All our SXSW 2012 coverage can be found here.
When I sat down to talk with Brian Savelson a day after his film premiered at SXSW, he was admiring my analog tape recorder when to his mild chagrin, I had to bring up that his film was in digital. If it seemed like a dig, it wasn’t intended as one since the crisp cinematography of Jeremy Saulnier illuminates the good old-fashioned relationship drama that’s at the core of “In Our Nature.” A four-hander requiring particular dexterity on the part of its cast, the film stars John Slattery and Zach Gilford as Gil and Seth, an estranged father and son who embark on the family’s retreat in the Northern New York woodlands with their girlfriends Vicky and Andie (Gabrielle Union and Jena Malone, respectively) in tow for a romantic weekend, unaware that the other will be there.
As if the country home were a Rubik’s Cube, Savelson constantly contorts the configuration of couples from Seth and Andi, a pair of vegans on the verge of leading less carefree lives as they enter their late twenties, and Gil and Vicky, who have established themselves professionally yet remain unsettled in their personal life, into all other permutations to confront the issues they haven’t been able to on their own over the long weekend. While things certainly can get tense between the quartet, there’s also a grace that emerges from “In Our Nature” as its characters cut across their different ages and backgrounds as they begin to understand each other. The warm dramedy is the first from the writer/director, who first made a splash at Slamdance with the animated short “Counting Water” and has since gone on to direct music videos for the likes of “Band of Horses” as well as producing the recent revival of “A Raisin in the Sun” on Broadway, and during the festival, he spoke with us about making that leap in addition to the real headaches of working in the woods, why he wanted to make a drama so intimate as a film, and when he was able to let out a sigh of relief during "In Our Nature"'s premiere at SXSW.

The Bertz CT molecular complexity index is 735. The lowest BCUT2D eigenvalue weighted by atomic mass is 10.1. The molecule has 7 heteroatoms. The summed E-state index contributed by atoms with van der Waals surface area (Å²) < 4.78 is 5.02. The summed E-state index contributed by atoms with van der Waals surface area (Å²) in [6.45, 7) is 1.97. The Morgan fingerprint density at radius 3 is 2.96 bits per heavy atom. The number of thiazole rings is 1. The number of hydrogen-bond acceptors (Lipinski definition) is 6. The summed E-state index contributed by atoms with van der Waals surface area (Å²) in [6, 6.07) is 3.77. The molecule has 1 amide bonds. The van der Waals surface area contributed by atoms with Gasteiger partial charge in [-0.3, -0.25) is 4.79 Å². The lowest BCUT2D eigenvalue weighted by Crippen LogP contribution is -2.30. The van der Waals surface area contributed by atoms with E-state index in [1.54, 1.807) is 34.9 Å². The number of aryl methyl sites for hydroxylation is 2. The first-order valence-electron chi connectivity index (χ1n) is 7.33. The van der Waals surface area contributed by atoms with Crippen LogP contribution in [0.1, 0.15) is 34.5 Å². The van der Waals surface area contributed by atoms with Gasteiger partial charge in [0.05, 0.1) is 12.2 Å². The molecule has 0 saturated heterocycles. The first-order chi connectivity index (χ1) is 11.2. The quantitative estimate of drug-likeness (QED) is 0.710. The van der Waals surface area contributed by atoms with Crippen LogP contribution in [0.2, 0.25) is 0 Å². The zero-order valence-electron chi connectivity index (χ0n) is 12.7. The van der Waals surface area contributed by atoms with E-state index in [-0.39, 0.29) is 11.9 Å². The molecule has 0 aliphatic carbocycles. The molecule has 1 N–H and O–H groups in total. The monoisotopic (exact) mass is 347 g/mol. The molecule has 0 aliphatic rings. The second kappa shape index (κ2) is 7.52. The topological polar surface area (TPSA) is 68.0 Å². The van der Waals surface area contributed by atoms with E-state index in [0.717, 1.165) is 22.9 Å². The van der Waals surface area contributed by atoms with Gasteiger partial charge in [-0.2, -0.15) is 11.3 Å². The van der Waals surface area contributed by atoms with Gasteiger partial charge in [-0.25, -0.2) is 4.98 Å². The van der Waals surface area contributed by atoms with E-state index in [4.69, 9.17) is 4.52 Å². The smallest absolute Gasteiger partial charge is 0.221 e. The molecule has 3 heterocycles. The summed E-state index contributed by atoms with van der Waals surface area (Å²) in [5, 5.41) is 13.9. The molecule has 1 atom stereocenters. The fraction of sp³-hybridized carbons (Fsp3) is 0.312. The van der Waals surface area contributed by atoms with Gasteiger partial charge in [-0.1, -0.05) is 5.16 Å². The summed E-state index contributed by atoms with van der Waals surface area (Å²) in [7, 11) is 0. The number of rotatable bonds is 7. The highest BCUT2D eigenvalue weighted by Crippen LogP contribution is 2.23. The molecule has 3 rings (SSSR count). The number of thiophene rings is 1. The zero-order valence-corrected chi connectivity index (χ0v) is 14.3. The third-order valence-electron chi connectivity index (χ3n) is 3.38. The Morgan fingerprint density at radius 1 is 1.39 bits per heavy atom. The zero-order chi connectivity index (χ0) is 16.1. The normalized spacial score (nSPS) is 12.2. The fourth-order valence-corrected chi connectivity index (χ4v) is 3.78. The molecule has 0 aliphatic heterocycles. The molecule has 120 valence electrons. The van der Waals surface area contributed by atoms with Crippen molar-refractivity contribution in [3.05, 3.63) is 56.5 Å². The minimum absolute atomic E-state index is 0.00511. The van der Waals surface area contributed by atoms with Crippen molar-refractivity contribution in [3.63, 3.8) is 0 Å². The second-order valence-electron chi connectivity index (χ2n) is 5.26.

It’s interesting. Four characters in one location and lots of dialogue — while we were putting it together, people were asking why don’t you just do this as a play? I hope it’s evident now watching the film that my whole interest in making a film like this was to pull it out of a theatrical place and really focus on these kind of minute details — the nuance, the subtlety that takes place between people, the glances, the passing expressions of anger, humiliation or whatever it is that you can’t see onstage. So it was interesting for me to do something where it felt like it was the same theatrical trajectory, but it was very cinematic, very much about the closeup.
You’ve taken great pains to say this isn’t autobiographical.
Right, I keep saying the wrong thing about that. It just digs the hole deeper and deeper.
So how did you become interested in the story of these two couples?
It just started with the house, which is the fifth character in a sense. The first image in writing the script was this house and it’s funny because now I can’t even picture what that image was. All I can picture is the actual house we shot in because I looked at it so much while editing, but it was that same house and there were four people in it and at first, I didn’t know who they were. Then it became clear for whatever reason that it was these two couples that accidentally ended up there and they were both at pivotal moments in their lives. Somehow, the father/son thing came out of that and then I added this family element, which becomes more central. Setting limits like that – we’re in this house, two couples, a father and son – really helped develop all the tension and ultimately, it became a character study of four people, who they are equally.
Those four characters cover a lot of ground in terms of age, gender and race. Was that always there or did casting help shape those dynamics?